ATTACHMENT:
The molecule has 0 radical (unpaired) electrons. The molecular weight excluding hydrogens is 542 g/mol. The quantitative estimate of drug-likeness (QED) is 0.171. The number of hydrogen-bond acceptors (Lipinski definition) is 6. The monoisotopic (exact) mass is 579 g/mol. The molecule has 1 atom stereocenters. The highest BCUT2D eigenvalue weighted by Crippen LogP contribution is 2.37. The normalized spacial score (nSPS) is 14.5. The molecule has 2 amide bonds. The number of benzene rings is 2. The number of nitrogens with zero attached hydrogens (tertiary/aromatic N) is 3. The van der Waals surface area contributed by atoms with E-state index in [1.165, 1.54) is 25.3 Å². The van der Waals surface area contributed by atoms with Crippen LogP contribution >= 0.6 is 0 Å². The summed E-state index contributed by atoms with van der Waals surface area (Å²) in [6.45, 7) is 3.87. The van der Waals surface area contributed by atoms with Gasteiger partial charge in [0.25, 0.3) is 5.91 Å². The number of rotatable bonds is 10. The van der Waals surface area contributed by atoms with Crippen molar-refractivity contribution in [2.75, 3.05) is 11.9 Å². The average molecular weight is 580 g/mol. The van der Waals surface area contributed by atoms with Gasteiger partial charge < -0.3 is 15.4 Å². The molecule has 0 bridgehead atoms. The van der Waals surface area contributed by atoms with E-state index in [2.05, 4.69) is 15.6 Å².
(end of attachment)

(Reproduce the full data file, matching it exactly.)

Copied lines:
The molecule has 0 radical (unpaired) electrons. The molecular weight excluding hydrogens is 542 g/mol. The quantitative estimate of drug-likeness (QED) is 0.171. The number of hydrogen-bond acceptors (Lipinski definition) is 6. The monoisotopic (exact) mass is 579 g/mol. The molecule has 1 atom stereocenters. The highest BCUT2D eigenvalue weighted by Crippen LogP contribution is 2.37. The normalized spacial score (nSPS) is 14.5. The molecule has 2 amide bonds. The number of benzene rings is 2. The number of nitrogens with zero attached hydrogens (tertiary/aromatic N) is 3. The van der Waals surface area contributed by atoms with E-state index in [1.165, 1.54) is 25.3 Å². The van der Waals surface area contributed by atoms with Crippen LogP contribution >= 0.6 is 0 Å². The summed E-state index contributed by atoms with van der Waals surface area (Å²) in [6.45, 7) is 3.87. The van der Waals surface area contributed by atoms with Gasteiger partial charge in [0.25, 0.3) is 5.91 Å². The number of rotatable bonds is 10. The van der Waals surface area contributed by atoms with Crippen molar-refractivity contribution in [2.75, 3.05) is 11.9 Å². The average molecular weight is 580 g/mol. The van der Waals surface area contributed by atoms with Gasteiger partial charge < -0.3 is 15.4 Å². The molecule has 0 bridgehead atoms. The van der Waals surface area contributed by atoms with E-state index in [2.05, 4.69) is 15.6 Å².